It was almost 5:35 in the morning when we finally caught the first sight of the lake. The scene was still dark, and I let out a sigh of relief. We hiked through the night from El Chaltén to see the sunrise at Laguna Torre, and we made it.
The wind has died, and nothing troubled the mirror-like surface of the water. The magnificent Cerro Torre loomed behind, ever-present, but shrouded in fog. The clouds swirling above it were slowly starting to catch the light. It was gorgeous.
I hurried down to the water. The sunrise spectacle at Laguna Torre was about to begin and I didn’t want to miss it.
The Capital of Trekking
Our story begins in the sleepy Argentinean town of El Chaltén. Located on the riverside of Rio de las Vueltas, hundreds of kilometers from the nearest settlement, El Chaltén didn’t even exist just 40 years ago. There were only infinite pampas, forests, and wilderness here.
Even now, decades later, El Chaltén has merely 2000 inhabitants, only 400 of which stay here throughout the year. And yet, this small village in the middle of nowhere is an incredibly bustling tourist destination.
In 2015, El Chaltén came second on Lonely Planet’s best cities to visit list. Even more impressive is the town’s official title of Argentina’s National Capital of Trekking. All that is thanks to the fabulous mountain scenery that attracts hikers and climbers from all over the world.
El Chaltén is situated at the foot of one of the most famous peaks in Patagonia – the majestic Fitzroy. Just a little further, but still walking distance from town, are the towering cliffs of Cerro Torre and Torre Egger. Beyond lies the vast emptiness of the Southern Patagonian Ice Field.
As if that wasn’t enough, there are countless lakes, rivers, and waterfalls around. The nature around El Chaltén is so awe-inspiring that I include it in my personal rating of the best landscape photography locations in Patagonia.
Naturally, a beautiful area like this is home to all sorts of hiking trails of varying difficulty. Among them, one of the most noteworthy is undeniably a hike to Laguna Torre.
An Early Start
My alarm went off at 2.30 am. It was our last day in El Chaltén. By noon we had to pack our things, check out and start the long drive back to Torres del Paine. But we couldn’t just leave Argentinean Patagonia without experiencing one of its most famous sights – the spectacular Laguna Torre.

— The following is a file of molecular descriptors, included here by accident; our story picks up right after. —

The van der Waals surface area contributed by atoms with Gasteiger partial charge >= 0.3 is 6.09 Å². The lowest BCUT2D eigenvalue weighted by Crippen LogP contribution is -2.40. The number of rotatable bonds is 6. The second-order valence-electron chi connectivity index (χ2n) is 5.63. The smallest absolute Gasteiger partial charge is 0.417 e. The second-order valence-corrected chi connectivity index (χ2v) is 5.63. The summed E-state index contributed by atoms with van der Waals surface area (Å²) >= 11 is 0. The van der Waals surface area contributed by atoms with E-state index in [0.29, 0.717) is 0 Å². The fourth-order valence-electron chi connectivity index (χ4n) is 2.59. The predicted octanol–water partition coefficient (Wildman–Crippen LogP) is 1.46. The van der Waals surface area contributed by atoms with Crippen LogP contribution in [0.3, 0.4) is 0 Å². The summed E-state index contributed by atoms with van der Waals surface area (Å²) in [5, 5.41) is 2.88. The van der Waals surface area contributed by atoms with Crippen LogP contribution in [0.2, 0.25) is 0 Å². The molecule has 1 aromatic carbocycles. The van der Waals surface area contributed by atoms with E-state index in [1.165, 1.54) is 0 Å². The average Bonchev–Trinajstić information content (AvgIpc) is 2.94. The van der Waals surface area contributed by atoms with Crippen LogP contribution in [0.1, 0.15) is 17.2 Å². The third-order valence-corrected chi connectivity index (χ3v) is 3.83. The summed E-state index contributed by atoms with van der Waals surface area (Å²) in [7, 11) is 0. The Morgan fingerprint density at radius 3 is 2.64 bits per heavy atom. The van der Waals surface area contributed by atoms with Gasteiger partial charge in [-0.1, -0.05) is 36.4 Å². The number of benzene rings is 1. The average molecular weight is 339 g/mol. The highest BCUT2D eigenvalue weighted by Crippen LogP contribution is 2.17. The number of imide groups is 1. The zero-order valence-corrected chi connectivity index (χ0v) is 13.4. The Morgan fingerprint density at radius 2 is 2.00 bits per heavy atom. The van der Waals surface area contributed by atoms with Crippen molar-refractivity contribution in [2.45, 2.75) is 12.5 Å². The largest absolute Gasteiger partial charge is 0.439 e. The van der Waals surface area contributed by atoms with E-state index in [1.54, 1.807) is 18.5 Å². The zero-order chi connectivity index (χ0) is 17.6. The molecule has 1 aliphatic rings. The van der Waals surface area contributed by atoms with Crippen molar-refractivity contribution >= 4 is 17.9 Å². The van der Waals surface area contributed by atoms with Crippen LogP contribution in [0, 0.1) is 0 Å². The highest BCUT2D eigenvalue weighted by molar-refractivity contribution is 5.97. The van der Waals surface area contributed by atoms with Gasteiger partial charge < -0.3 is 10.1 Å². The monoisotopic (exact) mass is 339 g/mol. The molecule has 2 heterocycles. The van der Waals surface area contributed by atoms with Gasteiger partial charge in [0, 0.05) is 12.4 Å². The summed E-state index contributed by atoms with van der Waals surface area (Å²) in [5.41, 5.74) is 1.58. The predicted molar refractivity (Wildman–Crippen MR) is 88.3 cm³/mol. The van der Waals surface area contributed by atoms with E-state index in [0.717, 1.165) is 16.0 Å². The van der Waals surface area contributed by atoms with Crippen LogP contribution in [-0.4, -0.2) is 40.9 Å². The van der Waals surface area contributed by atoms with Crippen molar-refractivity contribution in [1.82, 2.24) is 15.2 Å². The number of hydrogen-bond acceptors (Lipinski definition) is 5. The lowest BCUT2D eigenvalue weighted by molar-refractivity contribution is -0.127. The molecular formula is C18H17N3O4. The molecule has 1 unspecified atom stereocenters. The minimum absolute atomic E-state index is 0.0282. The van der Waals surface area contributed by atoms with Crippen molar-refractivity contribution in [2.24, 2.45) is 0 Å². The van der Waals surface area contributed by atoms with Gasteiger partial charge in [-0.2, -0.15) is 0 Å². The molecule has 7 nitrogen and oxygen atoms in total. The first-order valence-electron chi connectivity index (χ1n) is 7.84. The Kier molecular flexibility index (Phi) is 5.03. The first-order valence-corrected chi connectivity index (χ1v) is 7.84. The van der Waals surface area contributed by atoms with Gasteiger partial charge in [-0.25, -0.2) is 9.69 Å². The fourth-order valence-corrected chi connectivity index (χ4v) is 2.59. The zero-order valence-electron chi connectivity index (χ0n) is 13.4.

Laguna Torre is a charming glacial lake at the foot of one of Patagonia’s most recognizable mountains – Cerro Torre. Granted, it is a popular hiking destination from El Chaltén.
The route starts in town and terminates on the western shore of Laguna Torre. From here, the visitors are treated to a stunning view of both the lake and the Alpine ridge behind.
Why the rush? Of course, we could do the hike later in the day, but as a photographer, I wanted to see the famous peak at its grandest – at dawn.
At sunrise, the east faces of Cerro Torre and the surrounding mountains are splendidly illuminated with lovely morning light. The rich red and orange hues turn the scene into something truly otherworldly.
Here is the tricky part though. Laguna Torre is 9 km away from El Chaltén. To witness the sunrise here, you either need to sleep at the nearby De Agostini camping ground or be ready for an excruciatingly early start. We opted for the latter.
Sunset Obsession Photography Guide to Patagonia
To learn about other fantastic landscape photography locations in Patagonia, check out my Landscape Photography Guide to Patagonia. With dozens of spots and detailed advice, it has everything you need to capture stunning images of this incredible region.
A Hike Through the Night
I’d be lying if I said that dragging myself out of bed in the middle of the night was easy. Still, by 3:30 we were outside, sleep-deprived, but full of coffee and determined to see it through.
I have never done the hike to Laguna Torre before, so heading out in the darkness was a little unnerving. Luckily, my wife was fully on board with the idea. Otherwise, I would have probably bailed. So, here’s a power tip – having a partner who will hold you accountable really helps!
Fortunately, the hike to Laguna Torre is not overly demanding. It starts off with a steep ascent, followed by an easier section and then another strenuous part. However, after an initial couple of kilometers, it evens out and becomes pretty straightforward all the way to the end.